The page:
HomeHealthMedicineMedical lab scientist got her start at SCC

Medical lab scientist got her start at SCC


			
				                                
			
				                                
			
				                                
			
				                                Britt Gilley, from Charlotte, works as a medical lab scientist for Atrium Health.  Gilley attended Surry Community College before transferring to Appalachian State University to study biological anthropology, then Carolina College of Health Sciences to earn a certificate in medical laboratory sciences.

Britt Gilley, from Charlotte, works as a medical lab scientist for Atrium Health. Gilley attended Surry Community College before transferring to Appalachian State University to study biological anthropology, then Carolina College of Health Sciences to earn a certificate in medical laboratory sciences.

Charlotte Gilley, a graduate of Surry Community College, now works in medical labs and is progressing to further her career.

Gilley graduated from East Surry High School in 2008 and then attended Surry Community College to begin her college education. She earned an associate degree in arts and took additional foundation courses that helped her get a head start in college.

“I had never enjoyed a biology course until I took Biology II with Karl Bretz at SCC. He’s the reason I studied science, grew to love science, and I’m a working scientist today,” Gilley said. “His biology course was taught with more passion and rigor than I have encountered in many courses at a four-year university. He provided many opportunities for dissection of different animal species, took us on nature walks to observe plants and animals in their natural environment, and delivered challenging research papers and practical exams that prepared me for further study in the sciences.

After graduating from SCC, Gilley transferred to Appalachian State University where she earned a Bachelor of Science degree in biological anthropology. There she was a member of Estep’s genetics lab, assisting in conservation genetics research of rare and endangered plants in Appalachia.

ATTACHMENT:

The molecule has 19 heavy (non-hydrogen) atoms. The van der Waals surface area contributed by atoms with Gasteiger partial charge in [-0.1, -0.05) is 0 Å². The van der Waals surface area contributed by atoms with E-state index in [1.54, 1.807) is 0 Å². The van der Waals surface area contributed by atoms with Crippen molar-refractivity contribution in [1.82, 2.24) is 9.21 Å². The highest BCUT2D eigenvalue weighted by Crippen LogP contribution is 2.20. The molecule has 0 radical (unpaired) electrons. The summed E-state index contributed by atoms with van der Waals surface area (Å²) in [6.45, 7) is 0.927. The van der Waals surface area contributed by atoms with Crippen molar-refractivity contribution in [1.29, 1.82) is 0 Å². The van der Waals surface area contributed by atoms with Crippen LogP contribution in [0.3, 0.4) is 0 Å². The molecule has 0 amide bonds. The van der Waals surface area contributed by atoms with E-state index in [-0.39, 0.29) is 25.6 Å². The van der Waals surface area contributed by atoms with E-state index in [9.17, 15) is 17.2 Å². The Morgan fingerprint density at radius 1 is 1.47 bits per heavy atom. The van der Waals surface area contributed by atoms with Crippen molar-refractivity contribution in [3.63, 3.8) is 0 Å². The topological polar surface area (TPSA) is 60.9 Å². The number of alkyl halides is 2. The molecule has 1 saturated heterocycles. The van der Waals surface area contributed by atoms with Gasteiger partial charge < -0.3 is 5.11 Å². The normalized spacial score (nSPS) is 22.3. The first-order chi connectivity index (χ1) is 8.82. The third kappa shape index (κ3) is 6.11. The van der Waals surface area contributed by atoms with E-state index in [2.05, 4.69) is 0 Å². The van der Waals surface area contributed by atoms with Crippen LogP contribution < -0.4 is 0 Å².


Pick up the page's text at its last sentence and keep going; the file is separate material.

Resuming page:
Gilley returned to SCC in 2019 to complete prerequisites for the Medical Laboratory Science Certificate Program at the Carolina College of Health Sciences. Back at SCC, she received support from Becky Critz, her microbiology instructor.

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“Mrs. Critz teaches a course similar to that offered at the college level. She constantly provides hands-on learning opportunities for her students, most of whom are preparing to enter the medical field,” said Gilley. “As a former medical laboratory scientist, she mentored me as I searched for programs she wrote and checked in multiple letters of recommendation for me to encourage me in my further studies, she was instrumental in my success every step of the transition into the medical field from academia.

Gilley is a certified medical laboratory scientist by the American Society for Clinical Pathology and works for Atrium Health. She plans to work as a traveling technician in the lab for a few more years and to pursue her master’s degree in health sciences within five years. She hopes to one day return to a community college as a science instructor.

Gilley looks back fondly on her time at Surry Community College. “Having professors who invest in your success and provide research opportunities in the first two years of college allows students to lead the way when they get to college. The small class sizes, passion for the subject and hands-on labs offered are unparalleled, especially for the affordable cost of attending Surry,” she said.

She adds: “I am very thankful that I spent the early years of my academic career at Surry instead of going straight to university after high school. The experiences I gained and the money I saved by choosing a community college continue to pay off, allowing me to invest in pursuing higher degrees.

Gilley lives with her partner Nick, recently retired from the Army National Guard, and their dog Charlie. She enjoys walking, reading, skating, botany, the beach and marine biology. She jokes that “every scientist secretly wants to be a marine biologist.”

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